Reed now joins the club occupied by guys like Ed Hartwell, Adalius Thomas, Bart Scott, Tony Weaver and plenty more.  A few years from now when they all have their summer reunion of “The Guys Who Left Baltimore And Weren’t The Same”, Dannell Ellerbe and Paul Kruger can share jokes with Reed about how they got paid and got laughed at when the well went dry quickly after they arrived in their new city.

It’s fair to note that Reed was at the end of his career when he left Baltimore for a one-time heist in Houston.  A lot of others left here in their prime to try and “cash in” and wound up doing so — only to see the grass WASN’T greener on the other side.  That said, a Hall of Famer getting $15 million for three years and not making it to Thanksgiving isn’t something to put on your career resume.

Ray Lewis, Super Bowl win or not, wouldn’t have been retained by the Ravens after the 2012 season.  None of that mattered, of course, once “52″ announced his retirement last December, but had Ray wanted to continue playing into ’13 and beyond, some team – the Texans perhaps – with the thought they were “one guy away” would have ponied up money for the Hall of Fame linebacker.

Ray’s career ended the way he wanted it.  In Baltimore.  As a champion…with no regrets about playing a half-dozen games for the Dolphins or Cowboys or Redskins before Father Time brought him into the office on a Tuesday in November and told him to pack his bags.

Ed Reed’s career ended on Tuesday when a 2-7 team told him to get out — and keep the money he stole from them.

He’ll be a Hall of Famer, of course, and every highlight the NFL Network shows in 2019 or 2020 will have him making plays in purple, not in that incredibly gorgeous Texans helmet he wore for a weekend or two, but Ed Reed took the money from Houston and gave them nothing in return.

He might as well have worn a bandit’s mask to practice in Houston.  When he practiced, that is.

Ray Lewis never, ever did that.

One guy was smart enough to know his playing days were over — and he ended it on his terms.

One guy didn’t care about anything except getting paid one more time.  He won on that account.  But he lost another battle with Ray Lewis along the way.

Ray was always just a little better, a little more popular and a little more valuable to the Ravens than Ed Reed.

A fact Ed proved for a final time yesterday when the Texans kicked him out.

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10 Sports Limericks

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10 Sports Limericks

Posted on 25 October 2012 by Thyrl Nelson

This week the Ravens are stammering,

The Texans just gave them a hammering.

You knew they were done,

When they threw out the run.

And now fans want to fire Cam Cameron


The Tigers had visions of grandeur,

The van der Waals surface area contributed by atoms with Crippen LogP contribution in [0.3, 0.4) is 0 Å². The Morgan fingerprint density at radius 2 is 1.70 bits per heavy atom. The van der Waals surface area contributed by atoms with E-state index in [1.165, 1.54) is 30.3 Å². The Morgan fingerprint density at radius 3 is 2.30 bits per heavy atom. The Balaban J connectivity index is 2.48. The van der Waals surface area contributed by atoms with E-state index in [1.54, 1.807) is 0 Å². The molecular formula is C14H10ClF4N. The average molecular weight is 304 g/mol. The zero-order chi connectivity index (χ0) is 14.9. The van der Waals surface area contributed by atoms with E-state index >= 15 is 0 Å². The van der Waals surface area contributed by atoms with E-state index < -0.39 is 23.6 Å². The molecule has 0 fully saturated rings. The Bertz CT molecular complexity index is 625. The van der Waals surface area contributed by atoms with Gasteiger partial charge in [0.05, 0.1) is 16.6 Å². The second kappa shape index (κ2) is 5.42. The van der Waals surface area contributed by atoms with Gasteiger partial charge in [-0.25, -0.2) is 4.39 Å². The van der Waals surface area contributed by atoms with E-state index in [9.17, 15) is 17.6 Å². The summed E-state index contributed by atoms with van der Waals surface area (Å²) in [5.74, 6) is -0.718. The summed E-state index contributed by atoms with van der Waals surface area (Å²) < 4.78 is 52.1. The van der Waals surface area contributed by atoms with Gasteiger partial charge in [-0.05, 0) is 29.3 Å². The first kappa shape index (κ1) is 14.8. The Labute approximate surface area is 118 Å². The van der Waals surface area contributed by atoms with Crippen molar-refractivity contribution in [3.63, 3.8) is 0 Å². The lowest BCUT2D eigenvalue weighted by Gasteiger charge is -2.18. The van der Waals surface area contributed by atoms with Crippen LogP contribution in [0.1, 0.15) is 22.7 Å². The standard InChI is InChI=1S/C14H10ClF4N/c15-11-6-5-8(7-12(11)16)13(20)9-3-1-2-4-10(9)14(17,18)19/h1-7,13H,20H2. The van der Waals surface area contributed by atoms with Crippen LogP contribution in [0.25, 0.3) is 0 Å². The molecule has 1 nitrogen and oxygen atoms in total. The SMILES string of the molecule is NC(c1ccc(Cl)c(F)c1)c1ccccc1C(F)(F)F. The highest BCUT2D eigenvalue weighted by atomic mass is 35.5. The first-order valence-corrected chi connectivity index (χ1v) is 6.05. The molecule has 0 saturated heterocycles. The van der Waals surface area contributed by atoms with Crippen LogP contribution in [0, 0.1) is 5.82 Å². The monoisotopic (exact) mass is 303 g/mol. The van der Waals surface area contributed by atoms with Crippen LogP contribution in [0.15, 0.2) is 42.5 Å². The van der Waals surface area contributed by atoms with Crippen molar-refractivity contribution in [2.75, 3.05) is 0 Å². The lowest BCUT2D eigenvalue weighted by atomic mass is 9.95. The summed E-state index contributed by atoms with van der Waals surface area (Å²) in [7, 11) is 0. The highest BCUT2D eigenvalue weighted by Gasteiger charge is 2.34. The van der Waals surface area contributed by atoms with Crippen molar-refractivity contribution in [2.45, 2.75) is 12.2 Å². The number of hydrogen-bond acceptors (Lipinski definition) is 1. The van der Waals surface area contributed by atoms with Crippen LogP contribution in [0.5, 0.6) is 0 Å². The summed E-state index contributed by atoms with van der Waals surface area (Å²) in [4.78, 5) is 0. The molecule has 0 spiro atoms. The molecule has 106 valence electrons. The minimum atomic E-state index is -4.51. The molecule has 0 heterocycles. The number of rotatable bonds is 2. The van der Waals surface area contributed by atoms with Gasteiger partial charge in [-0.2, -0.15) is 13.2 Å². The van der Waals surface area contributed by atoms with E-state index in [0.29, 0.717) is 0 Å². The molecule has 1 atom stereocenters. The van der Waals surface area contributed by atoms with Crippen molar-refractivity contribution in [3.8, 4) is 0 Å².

And threw out an ace in Verlander.

But for being the best,

Maybe had too much rest.

And in Game 1 got beat by a Panda


There once was a QB named Cam,

Who wanted to be Superman.

But when things don’t work out,

He always starts to pout.

So now people are calling him Sham.



The Bounty-Gate thing was malicious,

Inspiring hits that were vicious.

But the players suspended,

Had their punishments ended.

And now have beef with two commishes.



There once was a Jag named Maurice,

Who called the Bears quarterback weak.

He should laugh at himself,

Because he’s now on the shelf.

With a little foot that he just tweaked.

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Flacco, Ravens getting close to that “homer” tag they’d like to avoid…

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Flacco, Ravens getting close to that “homer” tag they’d like to avoid…

Posted on 21 October 2012 by Drew Forrester

There’s a policy in the NFL that all teams get a 10-minute “cooling off period” before the media is allowed to enter the locker room following a game.

Today, in the aftermath of the shellacking in Houston, I gave myself a two-hour grace period before sitting down to opine on what we all witnessed at Reliant Stadium.

Strangely, my opinion hasn’t changed much since 4:15 pm.

The Ravens appear as if they’ve become “homers”.

You know the story by now.  They’ve won 14 straight games at M&T Bank Stadium in Baltimore.

They can’t break an egg on the road.

But they sure can lay one.

I saw a lot of armchair coaches pointing the finger at Joe Flacco and the offense on Sunday as the Texans piled on the points in that 43-13 beatdown.

And I observed gobs of folks blaming the Baltimore defense for “not being able to stop anyone” as Houston controlled the ball and the game for the final 53 minutes.

Here’s the truth.

On the road, the offense isn’t very good.  Remember last week against Dallas?  They put up 31 points in a 2-point win over the Cowboys.  There was that 31 point effort at home against New England and the 44-pointer over the Bengals on September 10.

At home, the Ravens offense is alive and creative and mobile, not to mention efficient both on the ground and in the air.

On the road, they have as much energy as a hammock. They don’t do anything well.

The rest of the truth?

The defense isn’t very good, home or away, but Sunday in Houston it was pretty much a disaster throughout the afternoon as the Texans picked them apart in the air and ran through them on the ground.